C.J. Lawrence Weekly – Profit Bulls Have History on Their Side
Last week’s jobs report seemed to strike the right tone with the stock market. The U.S. Labor Department calculated that March nonfarm payrolls advanced by 196,000 versus an estimate of 175,000, and that the U.S. unemployment rate remained unchanged at 3.8%. Prior to its release the report was anticipated to be a market moving event if the result varied meaningfully from the estimate one way or the other. Interestingly, there appeared to be bears on both sides of the debate. A meaningful lower-than-expected result would likely have fanned the economic slowdown flame and raised the chorus of those projecting near term recession. Conversely, a meaningful better-than-expected payroll report might have caused bonds to sell-off, treasury yields to spike, and bolstered the “rising rates are bad for stocks” argument. Instead, the middle-of -the road result kept the bears in their dens and stocks rallied. The S&P 500 Index finished up 2.3% for the week.
But the debate regarding the trajectory of the economy and corporate profits is hardly settled. 1Q19 S&P 500 profits are now expected to decline 3.0%, and analysts are expecting full year 2019 earnings per share growth of only 4.2%. The cadence of quarterly growth expectations calls for 1.4% growth in the second quarter and 2.5% EPS growth in the third quarter, leaving it up to the fourth quarter (+8.6%) to lift the full year result, according to Fact Set data. Looking out beyond 2019, analysts are expecting a reacceleration of growth in 2020, with forecasts calling for 11.4% EPS growth on the back of a 5.3% advance in top line growth. To us, the outlook for 2020 sales and earnings growth looks murky, but history suggests that following two consecutive years of net income declines, earnings growth can continue for half a decade or more.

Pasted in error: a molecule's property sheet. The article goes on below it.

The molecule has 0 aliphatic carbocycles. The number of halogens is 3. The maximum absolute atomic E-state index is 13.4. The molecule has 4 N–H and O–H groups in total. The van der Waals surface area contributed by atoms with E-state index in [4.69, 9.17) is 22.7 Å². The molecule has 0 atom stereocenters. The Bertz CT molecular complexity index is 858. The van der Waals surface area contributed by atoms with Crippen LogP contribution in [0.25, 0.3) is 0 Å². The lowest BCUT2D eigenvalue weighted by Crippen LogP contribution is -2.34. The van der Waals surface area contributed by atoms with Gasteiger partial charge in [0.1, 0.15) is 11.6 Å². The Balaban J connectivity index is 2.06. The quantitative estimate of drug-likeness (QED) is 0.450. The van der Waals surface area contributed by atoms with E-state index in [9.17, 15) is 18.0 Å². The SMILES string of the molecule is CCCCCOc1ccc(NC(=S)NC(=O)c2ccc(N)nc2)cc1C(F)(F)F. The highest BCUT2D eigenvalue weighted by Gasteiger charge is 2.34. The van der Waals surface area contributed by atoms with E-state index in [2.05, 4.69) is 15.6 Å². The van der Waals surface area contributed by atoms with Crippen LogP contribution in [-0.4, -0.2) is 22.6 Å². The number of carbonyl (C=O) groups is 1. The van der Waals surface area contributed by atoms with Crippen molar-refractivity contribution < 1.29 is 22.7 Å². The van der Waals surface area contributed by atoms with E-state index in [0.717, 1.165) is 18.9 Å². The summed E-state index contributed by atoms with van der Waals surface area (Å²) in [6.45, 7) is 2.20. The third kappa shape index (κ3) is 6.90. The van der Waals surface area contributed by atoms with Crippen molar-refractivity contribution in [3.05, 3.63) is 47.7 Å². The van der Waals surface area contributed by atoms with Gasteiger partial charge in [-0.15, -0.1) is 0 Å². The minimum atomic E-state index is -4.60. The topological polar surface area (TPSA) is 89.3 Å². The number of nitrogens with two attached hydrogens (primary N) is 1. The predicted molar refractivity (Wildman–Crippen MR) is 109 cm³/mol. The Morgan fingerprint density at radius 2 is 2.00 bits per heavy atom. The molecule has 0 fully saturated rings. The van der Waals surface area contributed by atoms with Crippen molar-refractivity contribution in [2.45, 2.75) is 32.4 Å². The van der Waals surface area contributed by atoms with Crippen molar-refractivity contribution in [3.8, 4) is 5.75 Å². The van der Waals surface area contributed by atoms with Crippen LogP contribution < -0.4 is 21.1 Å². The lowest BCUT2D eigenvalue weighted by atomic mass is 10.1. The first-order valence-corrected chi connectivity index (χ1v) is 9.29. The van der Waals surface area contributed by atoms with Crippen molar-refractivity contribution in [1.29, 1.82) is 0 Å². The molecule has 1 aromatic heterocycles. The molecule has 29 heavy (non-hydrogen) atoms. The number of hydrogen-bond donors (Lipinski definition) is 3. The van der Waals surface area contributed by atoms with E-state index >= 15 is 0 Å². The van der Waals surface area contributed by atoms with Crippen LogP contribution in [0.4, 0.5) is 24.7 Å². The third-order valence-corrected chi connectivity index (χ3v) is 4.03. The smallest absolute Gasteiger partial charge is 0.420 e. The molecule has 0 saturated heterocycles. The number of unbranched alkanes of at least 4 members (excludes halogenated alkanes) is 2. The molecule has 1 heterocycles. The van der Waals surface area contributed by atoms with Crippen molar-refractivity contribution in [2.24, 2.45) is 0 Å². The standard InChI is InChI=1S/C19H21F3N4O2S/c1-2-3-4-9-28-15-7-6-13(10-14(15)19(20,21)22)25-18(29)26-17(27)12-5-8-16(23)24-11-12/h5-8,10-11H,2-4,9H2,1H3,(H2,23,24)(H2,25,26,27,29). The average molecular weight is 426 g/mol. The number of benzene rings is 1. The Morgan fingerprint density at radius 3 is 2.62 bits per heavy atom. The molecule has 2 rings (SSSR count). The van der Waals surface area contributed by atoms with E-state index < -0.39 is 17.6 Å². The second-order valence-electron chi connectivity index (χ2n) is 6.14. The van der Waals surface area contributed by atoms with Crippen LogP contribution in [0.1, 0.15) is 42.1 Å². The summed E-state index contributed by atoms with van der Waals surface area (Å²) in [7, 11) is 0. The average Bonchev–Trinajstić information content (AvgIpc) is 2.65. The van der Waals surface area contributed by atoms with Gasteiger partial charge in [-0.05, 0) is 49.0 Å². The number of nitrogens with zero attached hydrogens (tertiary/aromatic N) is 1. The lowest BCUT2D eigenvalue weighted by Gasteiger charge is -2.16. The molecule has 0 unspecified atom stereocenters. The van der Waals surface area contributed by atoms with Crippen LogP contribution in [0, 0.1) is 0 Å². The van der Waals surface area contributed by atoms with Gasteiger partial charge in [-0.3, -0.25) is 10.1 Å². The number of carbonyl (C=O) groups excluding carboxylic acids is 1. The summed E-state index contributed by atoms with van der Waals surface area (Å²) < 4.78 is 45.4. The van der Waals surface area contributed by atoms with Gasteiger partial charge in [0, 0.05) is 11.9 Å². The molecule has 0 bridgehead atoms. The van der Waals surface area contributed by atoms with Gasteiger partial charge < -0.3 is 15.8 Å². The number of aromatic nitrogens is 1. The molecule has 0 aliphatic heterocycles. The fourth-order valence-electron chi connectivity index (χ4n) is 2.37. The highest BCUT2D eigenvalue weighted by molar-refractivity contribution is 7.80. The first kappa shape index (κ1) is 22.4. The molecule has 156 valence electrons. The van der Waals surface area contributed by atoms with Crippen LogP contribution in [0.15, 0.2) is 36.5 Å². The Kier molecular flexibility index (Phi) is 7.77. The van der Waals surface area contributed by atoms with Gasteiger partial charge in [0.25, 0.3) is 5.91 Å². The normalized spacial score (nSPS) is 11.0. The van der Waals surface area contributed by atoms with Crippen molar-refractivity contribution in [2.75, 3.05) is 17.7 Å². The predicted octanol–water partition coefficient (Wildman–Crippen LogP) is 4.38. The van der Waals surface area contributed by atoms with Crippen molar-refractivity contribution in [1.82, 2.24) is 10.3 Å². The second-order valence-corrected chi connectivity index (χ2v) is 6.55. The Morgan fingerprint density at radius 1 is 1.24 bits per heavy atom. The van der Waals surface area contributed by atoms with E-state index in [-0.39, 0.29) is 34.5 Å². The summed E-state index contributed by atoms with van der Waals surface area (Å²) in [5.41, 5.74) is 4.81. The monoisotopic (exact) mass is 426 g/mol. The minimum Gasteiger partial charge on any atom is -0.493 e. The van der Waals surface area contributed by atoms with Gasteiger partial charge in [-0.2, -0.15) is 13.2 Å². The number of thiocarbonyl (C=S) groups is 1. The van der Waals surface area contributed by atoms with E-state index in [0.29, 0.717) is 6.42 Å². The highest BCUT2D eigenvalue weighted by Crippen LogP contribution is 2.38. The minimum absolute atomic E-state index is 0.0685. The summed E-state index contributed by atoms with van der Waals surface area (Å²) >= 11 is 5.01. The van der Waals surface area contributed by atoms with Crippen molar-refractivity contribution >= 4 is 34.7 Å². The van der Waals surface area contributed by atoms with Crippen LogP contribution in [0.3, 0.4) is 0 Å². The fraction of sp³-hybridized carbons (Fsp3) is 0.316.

We analyzed the consolidated net income for the S&P 500 and S&P Industrials back to 1980 and found five periods when net income declined for two consecutive years followed by several consecutive years of net income growth. We used S&P Industrials Index data prior to 1999 because we viewed it as the best data available for that period. Our work shows that in four of those five periods net income grew for five or more consecutive years post the two-year declines. The exception was the 1985-1986 period which was followed by only three consecutive years of net income growth. While S&P 500 earnings per share grew in 2016, the Index’s net income, which excludes the impact of share count contraction, actually declined, making 2015-2016 the latest period of two consecutive annual net income declines. Since 2016, S&P 500 net income has risen for two consecutive years (2017 and 2018) suggesting, that if history repeats, there is more gas left in the tank. An average cycle of two years of net income declines followed by five consecutive years of net income improvement suggests that the Index’s net income can continue to grow until at least 2022, bolstering the analysts’ case for a reacceleration in earnings growth. There is a plethora of risks to today’s economic and profit growth forecasts, and a profits recession in the next 12 months should not be ruled out. But income growth is a key ingredient of a sustained bull market, and history remains on the side of the bulls.